I don't think there is a consensus but maybe we can make it here ? 🙂
Personnally, I have not put my data hubs through ALM in the past.
Usually, the DH is a relatively simple model without much logic, where the impact of the changes you have to make is easily identifiable, handled by the most proficient builders only.
If you ever have some strong logic in there and need to make a change to it, you can always temporarily use ALM (make a copy, deploy the original, dev in copy, test, sync, un deploy).
EDIT: As others have mentioned here, segregation of duty can be a reason why you will have to use ALM on a data hub. This way contractor can develop on the DH and never acces the prod data.
In any case, I believe it is your duty as the builder to make the model ready for ALM, even if it is not used right away. Because clicking lists to production is very easy for the builder (takes you probably les than 3 minutes), less so for people who haven't built it.
There are less frequent changes in Data Hub Models as it is mostly to store the Transaction Level Data or to integrate it with source system.
We Moved the spoke model to production but didn't moved Data hub to Production. It was still the one only and Data team was only handling the Data Hub and no one else had the access to edit or upload the data.
If we create two Data Hub one Dev and other Production than the testing also becomes a bit challenging as you have to sync two Models now every time you make changes.
Thanks @nathan_rudman@Misbah@rob_marshall and everyone else who chipped in. These are exactly the issues I was grappling with, so it's good to know we're all thinking the same thing.
I have marked @nathan_rudman 's response (just one Hub in PROD, but un-deploy and take back to DEV/TEST if a major change is required) as a solution, because I think it captures the best of both worlds, and will work in 90% of cases.
There are some organisations which will have segregation policies that will not allow developer access to PROD under any circumstances, in which case (and only in this case) you should follow the more laborious approach of keeping a permanent DEV version and following the same ALM approach as you would with the other models.
There are no best practices for it because "it depends"
1. If your Data Hub contains a lot of complexity, and data validation, you might want to ensure the logic is kept in a development model. The general rule for all Developments is that you shouldn't be making wholesale changes in a production model (and this is especially true in the single source of data!!). If your data hub is simple then you probably don't need to worry about ALM-ing it
2. We often have multiple data hubs for different reasons, but let's assume they all share the same structure and the split is a size/geographic one, from 1. above, it makes sense to use ALM
3. Segregation of duties and security is a prime candidate for splitting Dev, Test and Prod, and even keeping them in different workspace. That applies to Data Hubs as for other models, since Data hub is just a model anyway!!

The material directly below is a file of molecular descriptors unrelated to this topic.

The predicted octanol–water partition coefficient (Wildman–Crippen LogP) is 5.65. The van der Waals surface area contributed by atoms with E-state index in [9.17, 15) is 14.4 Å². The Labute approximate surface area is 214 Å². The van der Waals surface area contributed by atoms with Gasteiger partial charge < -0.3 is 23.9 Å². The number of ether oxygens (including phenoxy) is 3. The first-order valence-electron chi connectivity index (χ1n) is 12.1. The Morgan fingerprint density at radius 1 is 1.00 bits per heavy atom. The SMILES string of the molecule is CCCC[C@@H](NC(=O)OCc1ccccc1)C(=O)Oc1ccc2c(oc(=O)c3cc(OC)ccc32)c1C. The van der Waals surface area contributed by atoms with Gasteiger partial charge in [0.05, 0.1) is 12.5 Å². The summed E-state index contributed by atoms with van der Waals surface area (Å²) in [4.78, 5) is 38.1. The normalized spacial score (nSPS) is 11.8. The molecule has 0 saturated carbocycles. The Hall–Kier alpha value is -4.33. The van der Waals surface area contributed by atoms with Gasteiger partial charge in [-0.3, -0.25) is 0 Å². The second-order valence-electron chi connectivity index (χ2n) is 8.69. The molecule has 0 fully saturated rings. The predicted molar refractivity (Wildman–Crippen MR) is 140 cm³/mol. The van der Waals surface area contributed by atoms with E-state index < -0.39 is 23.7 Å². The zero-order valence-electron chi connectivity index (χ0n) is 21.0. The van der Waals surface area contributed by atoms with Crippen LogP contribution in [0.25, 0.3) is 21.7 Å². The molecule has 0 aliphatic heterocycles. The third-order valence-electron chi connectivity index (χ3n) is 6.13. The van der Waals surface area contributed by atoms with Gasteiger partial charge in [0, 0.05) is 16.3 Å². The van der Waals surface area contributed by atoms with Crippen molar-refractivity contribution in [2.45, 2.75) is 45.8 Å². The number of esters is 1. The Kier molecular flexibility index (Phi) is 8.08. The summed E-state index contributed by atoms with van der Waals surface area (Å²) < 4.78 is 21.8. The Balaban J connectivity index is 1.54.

I agree with @Misbah that a DEV-model is very valuable when there is a lot of data validation/internal logic. But it should only be done in that case, if it is a straight forward data repository: don't bother.
However: I would never split up a DH-over geographies. IF size becomes a significant issue I'd prefer to split it over logical blocks. As some models would else have to connect to multiple data hubs to compose 1 list... The best practice should be 1 data hub if possible.
One counter though What happens when we are live with first project (FP&A) having only one Data Hub with no ALM. Now as part of connected planning there is a need to do (let's say) HR planning. Its understood that HR data will not be fed until the development is complete in existing Data Hub but it ultimately exposes the Finance Production Data that was already there in the Hub for FP&A Implementation to external vendors/consultants.
well in case if you have many data imports to run from external systems like daily jobs of loading transactional data and updating or key hierarchies and if size of production data is high, it would be suitable to keep production hub separate and in case of any design changes, do in a dev copy of the hub which can be then synced using alm, as you wont need that volume of data in the dev model and you an test functionality with a sanitized set of data.
I think some of the responses have gone off topic, but I would agree with @Misbah as well as @nathan_rudman in that it really depends. One of the major things to look at is segregation of duties. For instance, what if certain people are not allowed to see true production data, like contractors? In this case, you would most definitely need to take the Data Hub through the different lifecycles. Also, by having a Dev/UAT/Prod data hub, you can minimize the volume footprint of the data hubs. Now, you will need to be careful when doing this because you could create some line items that work in Dev, but not in Prod (think isfirstoccurrence() where you have a threshold), but if you keep this in mind, you should be ok.